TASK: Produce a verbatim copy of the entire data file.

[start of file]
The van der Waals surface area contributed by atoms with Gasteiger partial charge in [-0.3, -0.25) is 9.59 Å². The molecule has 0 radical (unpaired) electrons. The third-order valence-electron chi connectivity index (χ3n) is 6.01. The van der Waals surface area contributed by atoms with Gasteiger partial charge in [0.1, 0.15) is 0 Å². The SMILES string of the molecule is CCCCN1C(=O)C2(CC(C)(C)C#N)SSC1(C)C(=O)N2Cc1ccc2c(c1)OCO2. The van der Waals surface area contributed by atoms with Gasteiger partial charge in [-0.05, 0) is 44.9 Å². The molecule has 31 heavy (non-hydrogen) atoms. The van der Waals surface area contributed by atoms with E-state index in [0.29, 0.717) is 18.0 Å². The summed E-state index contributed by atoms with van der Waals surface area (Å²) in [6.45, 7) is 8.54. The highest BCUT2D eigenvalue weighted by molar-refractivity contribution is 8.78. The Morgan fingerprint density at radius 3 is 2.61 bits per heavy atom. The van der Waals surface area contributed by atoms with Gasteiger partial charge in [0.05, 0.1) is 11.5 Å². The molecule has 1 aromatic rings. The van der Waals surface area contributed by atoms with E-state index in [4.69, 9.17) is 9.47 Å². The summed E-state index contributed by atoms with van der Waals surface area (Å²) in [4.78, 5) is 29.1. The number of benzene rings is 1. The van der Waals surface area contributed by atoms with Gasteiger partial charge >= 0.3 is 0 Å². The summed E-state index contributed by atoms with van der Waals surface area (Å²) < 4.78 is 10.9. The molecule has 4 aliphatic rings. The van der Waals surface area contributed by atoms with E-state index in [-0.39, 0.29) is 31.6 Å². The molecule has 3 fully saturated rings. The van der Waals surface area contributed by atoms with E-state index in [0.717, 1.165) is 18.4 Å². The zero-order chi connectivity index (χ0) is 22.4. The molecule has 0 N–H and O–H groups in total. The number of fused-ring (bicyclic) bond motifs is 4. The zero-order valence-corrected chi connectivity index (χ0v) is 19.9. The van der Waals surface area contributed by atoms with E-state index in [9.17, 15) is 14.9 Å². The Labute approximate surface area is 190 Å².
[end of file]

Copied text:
The van der Waals surface area contributed by atoms with Gasteiger partial charge in [-0.3, -0.25) is 9.59 Å². The molecule has 0 radical (unpaired) electrons. The third-order valence-electron chi connectivity index (χ3n) is 6.01. The van der Waals surface area contributed by atoms with Gasteiger partial charge in [0.1, 0.15) is 0 Å². The SMILES string of the molecule is CCCCN1C(=O)C2(CC(C)(C)C#N)SSC1(C)C(=O)N2Cc1ccc2c(c1)OCO2. The van der Waals surface area contributed by atoms with Gasteiger partial charge in [-0.05, 0) is 44.9 Å². The molecule has 31 heavy (non-hydrogen) atoms. The van der Waals surface area contributed by atoms with E-state index in [0.29, 0.717) is 18.0 Å². The summed E-state index contributed by atoms with van der Waals surface area (Å²) in [6.45, 7) is 8.54. The highest BCUT2D eigenvalue weighted by molar-refractivity contribution is 8.78. The Morgan fingerprint density at radius 3 is 2.61 bits per heavy atom. The van der Waals surface area contributed by atoms with Gasteiger partial charge in [0.05, 0.1) is 11.5 Å². The molecule has 1 aromatic rings. The van der Waals surface area contributed by atoms with E-state index in [4.69, 9.17) is 9.47 Å². The summed E-state index contributed by atoms with van der Waals surface area (Å²) in [4.78, 5) is 29.1. The number of benzene rings is 1. The van der Waals surface area contributed by atoms with Gasteiger partial charge >= 0.3 is 0 Å². The summed E-state index contributed by atoms with van der Waals surface area (Å²) < 4.78 is 10.9. The molecule has 4 aliphatic rings. The van der Waals surface area contributed by atoms with E-state index in [-0.39, 0.29) is 31.6 Å². The molecule has 3 fully saturated rings. The van der Waals surface area contributed by atoms with E-state index in [0.717, 1.165) is 18.4 Å². The zero-order chi connectivity index (χ0) is 22.4. The molecule has 0 N–H and O–H groups in total. The number of fused-ring (bicyclic) bond motifs is 4. The zero-order valence-corrected chi connectivity index (χ0v) is 19.9. The van der Waals surface area contributed by atoms with E-state index in [9.17, 15) is 14.9 Å². The Labute approximate surface area is 190 Å².